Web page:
A.J. Clark

Geospatial Intelligence

What Defense agencies can do with 'big geospatial data'

NGA image Islamabad

In the era of “big data,” geospatial data is a major contributor to the rapidly growing information stockpile. The United Nations initiative on Global Geospatial Information Management (UN-GGIM) estimates that of the 2.5 quintillion bytes of data generated every day, “a significant amount” is location-aware.

However, besides the fact that there’s just more of it thanks to the proliferation of satellites and smartphones, GIS data is also more detailed, includes more video and more extensive vector data than ever before. Almost overnight, we’ve acquired the ability to collect and catalog detailed spatial information several times a day for literally every inch of the globe.

While too much data can be overwhelming and sometimes even paralyzing to organizations, geospatial intelligence hasn’t had a chance to overwhelm many organizations yet, especially commercial entities, because it’s an emerging source of business intelligence. When companies think about big data, they’re generally thinking about the data they already have. That usually means information on which a business typically relies, such as sales figures and trends, inventory tracking, operations monitoring and customer relationship management. But there is a distinct difference between spatial data and the rest of big data businesses already know. Those of us in the geospatial intelligence community need to join the big data conversation and lead the way in showing its usefulness and analytic value for both private and public entities.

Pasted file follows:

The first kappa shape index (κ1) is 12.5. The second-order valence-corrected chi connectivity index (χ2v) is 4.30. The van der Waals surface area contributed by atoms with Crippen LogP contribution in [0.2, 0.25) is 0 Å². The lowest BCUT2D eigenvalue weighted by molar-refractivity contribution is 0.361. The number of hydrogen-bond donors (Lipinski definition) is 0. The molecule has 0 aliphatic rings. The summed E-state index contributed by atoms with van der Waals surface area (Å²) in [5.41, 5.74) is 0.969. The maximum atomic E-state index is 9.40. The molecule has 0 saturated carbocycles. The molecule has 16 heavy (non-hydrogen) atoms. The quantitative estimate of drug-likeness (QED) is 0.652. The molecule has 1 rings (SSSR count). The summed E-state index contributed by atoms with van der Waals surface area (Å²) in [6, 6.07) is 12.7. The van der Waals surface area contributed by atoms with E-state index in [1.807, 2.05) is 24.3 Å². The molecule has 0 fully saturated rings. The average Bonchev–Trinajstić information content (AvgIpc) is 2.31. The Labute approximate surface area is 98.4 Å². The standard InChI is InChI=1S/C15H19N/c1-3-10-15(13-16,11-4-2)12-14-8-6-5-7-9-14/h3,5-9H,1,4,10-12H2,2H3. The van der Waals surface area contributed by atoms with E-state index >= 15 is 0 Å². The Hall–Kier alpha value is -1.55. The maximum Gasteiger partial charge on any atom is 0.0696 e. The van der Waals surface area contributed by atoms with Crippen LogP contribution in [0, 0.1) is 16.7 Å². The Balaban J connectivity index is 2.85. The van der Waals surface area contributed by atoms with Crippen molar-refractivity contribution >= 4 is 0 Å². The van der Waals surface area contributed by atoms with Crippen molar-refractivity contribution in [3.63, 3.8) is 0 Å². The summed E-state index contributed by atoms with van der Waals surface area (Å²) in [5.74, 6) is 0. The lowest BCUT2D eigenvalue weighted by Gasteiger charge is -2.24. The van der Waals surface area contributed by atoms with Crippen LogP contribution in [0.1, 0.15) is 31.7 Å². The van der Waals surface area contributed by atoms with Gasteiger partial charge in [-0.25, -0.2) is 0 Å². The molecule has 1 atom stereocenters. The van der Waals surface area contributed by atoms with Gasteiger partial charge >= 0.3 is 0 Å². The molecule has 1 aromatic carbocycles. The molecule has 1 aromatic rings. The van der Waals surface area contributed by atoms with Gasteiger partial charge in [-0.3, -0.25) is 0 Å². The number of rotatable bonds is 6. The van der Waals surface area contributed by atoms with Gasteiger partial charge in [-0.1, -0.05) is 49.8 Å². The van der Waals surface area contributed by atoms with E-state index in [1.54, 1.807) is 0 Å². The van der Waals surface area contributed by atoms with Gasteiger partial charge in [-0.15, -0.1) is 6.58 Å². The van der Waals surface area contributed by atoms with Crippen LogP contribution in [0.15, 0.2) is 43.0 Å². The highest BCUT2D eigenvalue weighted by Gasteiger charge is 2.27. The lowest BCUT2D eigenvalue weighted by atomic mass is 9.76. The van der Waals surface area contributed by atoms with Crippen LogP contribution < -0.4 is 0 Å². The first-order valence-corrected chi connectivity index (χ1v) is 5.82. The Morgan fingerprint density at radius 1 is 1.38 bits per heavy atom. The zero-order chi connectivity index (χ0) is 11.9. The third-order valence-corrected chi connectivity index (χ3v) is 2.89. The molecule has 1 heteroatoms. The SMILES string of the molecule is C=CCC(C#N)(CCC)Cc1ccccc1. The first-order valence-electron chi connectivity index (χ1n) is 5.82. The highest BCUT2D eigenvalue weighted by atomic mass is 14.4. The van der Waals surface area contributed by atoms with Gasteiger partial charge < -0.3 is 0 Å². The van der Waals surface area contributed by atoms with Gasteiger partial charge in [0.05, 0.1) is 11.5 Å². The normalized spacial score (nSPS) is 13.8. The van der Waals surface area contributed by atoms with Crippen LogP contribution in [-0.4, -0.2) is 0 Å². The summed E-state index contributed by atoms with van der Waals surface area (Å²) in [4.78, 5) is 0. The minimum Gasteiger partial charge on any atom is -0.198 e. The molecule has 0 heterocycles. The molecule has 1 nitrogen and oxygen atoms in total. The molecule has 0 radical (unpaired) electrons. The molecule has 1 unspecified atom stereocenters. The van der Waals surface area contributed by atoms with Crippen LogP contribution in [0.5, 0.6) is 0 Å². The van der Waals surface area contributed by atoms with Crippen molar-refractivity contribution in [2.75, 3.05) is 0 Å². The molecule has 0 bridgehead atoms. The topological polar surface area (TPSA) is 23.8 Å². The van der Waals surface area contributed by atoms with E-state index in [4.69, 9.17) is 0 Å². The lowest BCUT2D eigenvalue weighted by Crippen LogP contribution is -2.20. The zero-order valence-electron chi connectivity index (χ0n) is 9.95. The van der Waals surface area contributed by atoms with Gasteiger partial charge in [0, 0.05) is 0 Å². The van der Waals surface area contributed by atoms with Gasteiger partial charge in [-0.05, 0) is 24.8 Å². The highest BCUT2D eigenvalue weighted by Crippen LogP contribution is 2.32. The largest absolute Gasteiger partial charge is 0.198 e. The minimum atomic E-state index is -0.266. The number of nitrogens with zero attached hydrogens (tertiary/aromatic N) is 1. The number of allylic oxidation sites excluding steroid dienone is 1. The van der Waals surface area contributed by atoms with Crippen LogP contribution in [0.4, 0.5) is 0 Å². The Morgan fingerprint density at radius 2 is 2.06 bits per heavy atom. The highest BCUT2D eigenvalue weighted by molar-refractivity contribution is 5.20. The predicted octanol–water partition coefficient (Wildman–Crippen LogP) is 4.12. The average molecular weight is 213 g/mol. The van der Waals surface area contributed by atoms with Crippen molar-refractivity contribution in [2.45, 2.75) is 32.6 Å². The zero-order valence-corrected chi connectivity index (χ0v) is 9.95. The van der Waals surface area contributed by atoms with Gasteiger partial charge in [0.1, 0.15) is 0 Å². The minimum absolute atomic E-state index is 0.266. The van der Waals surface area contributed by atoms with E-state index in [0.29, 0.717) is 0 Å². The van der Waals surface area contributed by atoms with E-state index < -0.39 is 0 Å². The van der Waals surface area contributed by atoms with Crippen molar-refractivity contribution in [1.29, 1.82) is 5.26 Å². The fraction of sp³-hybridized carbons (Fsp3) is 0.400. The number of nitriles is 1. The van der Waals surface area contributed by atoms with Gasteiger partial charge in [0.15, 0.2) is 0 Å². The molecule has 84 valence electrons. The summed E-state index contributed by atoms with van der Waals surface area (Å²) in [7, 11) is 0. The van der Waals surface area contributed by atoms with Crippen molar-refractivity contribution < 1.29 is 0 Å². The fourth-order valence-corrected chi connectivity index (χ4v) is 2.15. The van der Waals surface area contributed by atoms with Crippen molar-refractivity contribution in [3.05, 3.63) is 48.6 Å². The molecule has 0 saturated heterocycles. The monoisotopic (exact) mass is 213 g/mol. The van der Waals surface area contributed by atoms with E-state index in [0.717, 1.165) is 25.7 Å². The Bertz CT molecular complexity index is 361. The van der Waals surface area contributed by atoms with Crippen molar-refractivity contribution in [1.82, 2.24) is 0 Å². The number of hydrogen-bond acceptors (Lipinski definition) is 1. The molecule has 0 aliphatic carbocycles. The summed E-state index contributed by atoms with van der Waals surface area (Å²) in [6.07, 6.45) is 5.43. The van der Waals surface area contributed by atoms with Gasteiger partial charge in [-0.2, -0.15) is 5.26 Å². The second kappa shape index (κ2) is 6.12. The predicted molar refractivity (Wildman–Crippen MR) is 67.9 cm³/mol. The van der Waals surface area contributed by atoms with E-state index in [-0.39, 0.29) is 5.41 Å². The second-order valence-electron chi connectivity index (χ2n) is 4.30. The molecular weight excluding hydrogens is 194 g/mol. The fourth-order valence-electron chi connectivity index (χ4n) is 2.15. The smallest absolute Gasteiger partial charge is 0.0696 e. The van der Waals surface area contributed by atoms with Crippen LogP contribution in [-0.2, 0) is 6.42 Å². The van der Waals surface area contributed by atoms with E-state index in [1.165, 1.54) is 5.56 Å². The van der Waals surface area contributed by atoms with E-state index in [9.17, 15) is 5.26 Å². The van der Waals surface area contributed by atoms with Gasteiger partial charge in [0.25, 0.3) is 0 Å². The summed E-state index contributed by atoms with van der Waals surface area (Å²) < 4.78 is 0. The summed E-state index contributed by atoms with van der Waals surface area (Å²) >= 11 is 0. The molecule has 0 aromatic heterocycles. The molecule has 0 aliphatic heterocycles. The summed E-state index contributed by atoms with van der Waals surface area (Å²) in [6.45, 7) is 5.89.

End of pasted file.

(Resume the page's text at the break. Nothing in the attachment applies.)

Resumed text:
Of course, the federal government and defense agencies are better-versed in geospatial data because they’ve been incorporating it into their decision making for many years. However, there are still geospatial big data opportunities for them, including operating efficiencies, faster data gathering and more detailed and comprehensive visual intelligence.